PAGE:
Charley Douglas, an undergraduate Biosciences student with a disability, talks about organising a placement overseas.


Before my placement I wasn’t sure if I would be able to complete a full 10 months abroad, but decided to take a leap of faith and try it anyway. My disability did play a role in where I decided to go for placement. I needed to be somewhere where I could easily get back to England if I had to, and that was not colder than England! I spoke to a disabled student from my partner university, who did her Erasmus at Surrey, and after speaking to her I decided that Barcelona seemed the most accessible place out of my shortlist of choices.

There are several major ciStock_000050992474_Double 3hallenges I have faced. I have complicated medical conditions and a long list of medications. In my case I decided it would be easier to continue to get my medications and healthcare in the UK throughout the year, and as a result had to carefully plan appointments and make sure I would never run out of medication. I also encountered problems with airlines that are not particularly wheelchair friendly and as a result ended up with damage to my chair. I have now learned to do a little more research on airline as knowing your facts can really pay off in the long run. Travel here is generally pretty accessible, all buses have automatic ramps and many metro stations are also wheelchair friendly. Accessible travel was a big factor in deciding where I wanted to go on placement – some cities can be a nightmare to get around. Things that are normal in the UK such as pedestrian crossings that have an audio signal for a green light, aren’t universal so it is worth taking a trip out to see how you will be able to get around.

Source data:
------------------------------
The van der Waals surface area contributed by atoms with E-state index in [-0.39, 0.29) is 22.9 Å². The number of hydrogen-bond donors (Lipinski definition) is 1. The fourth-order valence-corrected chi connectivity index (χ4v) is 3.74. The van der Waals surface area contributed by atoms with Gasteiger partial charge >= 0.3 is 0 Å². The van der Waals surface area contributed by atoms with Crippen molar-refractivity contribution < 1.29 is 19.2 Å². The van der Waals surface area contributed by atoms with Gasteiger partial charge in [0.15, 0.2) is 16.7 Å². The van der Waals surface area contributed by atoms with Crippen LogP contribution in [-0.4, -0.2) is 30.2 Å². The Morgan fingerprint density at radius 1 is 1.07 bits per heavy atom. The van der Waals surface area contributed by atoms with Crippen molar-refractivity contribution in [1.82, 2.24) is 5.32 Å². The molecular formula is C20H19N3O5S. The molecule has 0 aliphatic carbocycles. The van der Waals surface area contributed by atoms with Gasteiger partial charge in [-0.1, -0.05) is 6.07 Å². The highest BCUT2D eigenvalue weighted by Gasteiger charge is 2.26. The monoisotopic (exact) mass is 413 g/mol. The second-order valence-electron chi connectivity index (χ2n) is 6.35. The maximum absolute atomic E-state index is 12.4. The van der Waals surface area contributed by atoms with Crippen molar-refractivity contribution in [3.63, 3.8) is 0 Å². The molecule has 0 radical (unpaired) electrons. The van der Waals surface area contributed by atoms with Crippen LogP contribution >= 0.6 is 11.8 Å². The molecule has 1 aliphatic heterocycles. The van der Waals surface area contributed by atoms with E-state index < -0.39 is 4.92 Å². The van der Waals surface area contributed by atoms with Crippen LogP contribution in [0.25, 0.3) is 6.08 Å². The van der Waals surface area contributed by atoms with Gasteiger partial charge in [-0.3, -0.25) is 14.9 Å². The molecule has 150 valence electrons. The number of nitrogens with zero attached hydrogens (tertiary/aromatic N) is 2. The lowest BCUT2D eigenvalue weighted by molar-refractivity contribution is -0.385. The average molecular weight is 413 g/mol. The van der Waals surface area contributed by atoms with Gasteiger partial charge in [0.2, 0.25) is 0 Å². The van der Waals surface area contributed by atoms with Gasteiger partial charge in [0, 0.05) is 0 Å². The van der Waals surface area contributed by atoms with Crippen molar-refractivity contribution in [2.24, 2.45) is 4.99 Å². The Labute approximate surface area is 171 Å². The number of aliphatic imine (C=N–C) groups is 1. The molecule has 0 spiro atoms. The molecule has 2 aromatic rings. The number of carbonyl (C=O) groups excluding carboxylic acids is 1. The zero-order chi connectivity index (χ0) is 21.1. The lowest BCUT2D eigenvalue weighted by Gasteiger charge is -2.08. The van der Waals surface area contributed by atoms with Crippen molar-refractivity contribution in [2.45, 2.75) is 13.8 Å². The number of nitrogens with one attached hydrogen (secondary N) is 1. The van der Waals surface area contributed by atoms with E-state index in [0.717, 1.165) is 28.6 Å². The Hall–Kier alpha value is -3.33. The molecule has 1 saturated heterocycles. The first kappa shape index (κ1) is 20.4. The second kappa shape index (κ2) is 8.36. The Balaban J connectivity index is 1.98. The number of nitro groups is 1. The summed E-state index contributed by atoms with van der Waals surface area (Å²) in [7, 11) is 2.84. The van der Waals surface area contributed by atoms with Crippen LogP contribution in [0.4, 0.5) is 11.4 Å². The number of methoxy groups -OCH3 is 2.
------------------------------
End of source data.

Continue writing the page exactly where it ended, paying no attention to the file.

Asking if places were wheelchair accessible, and for bus drivers to put down the ramp in a foreign language was also a bit tricky to start with but the majority of people I have dealt with have been great and between looking confused, my terrible Spanish and waving my arms around a bit, I have always managed to get my point across. Learning a few key phrases such as “I am diabetic” or “is there wheelchair access” before arriving in your host country is definitely a good idea in case of emergency, and maybe download google translate onto your phone for if you get really stuck.

Now, 6 months in I am looking at further education in other countries and am planning on going travelling. It’s not easy, and problems will inevitably come up but I how have to confidence that I can do it, which is not something I could have said before my placement.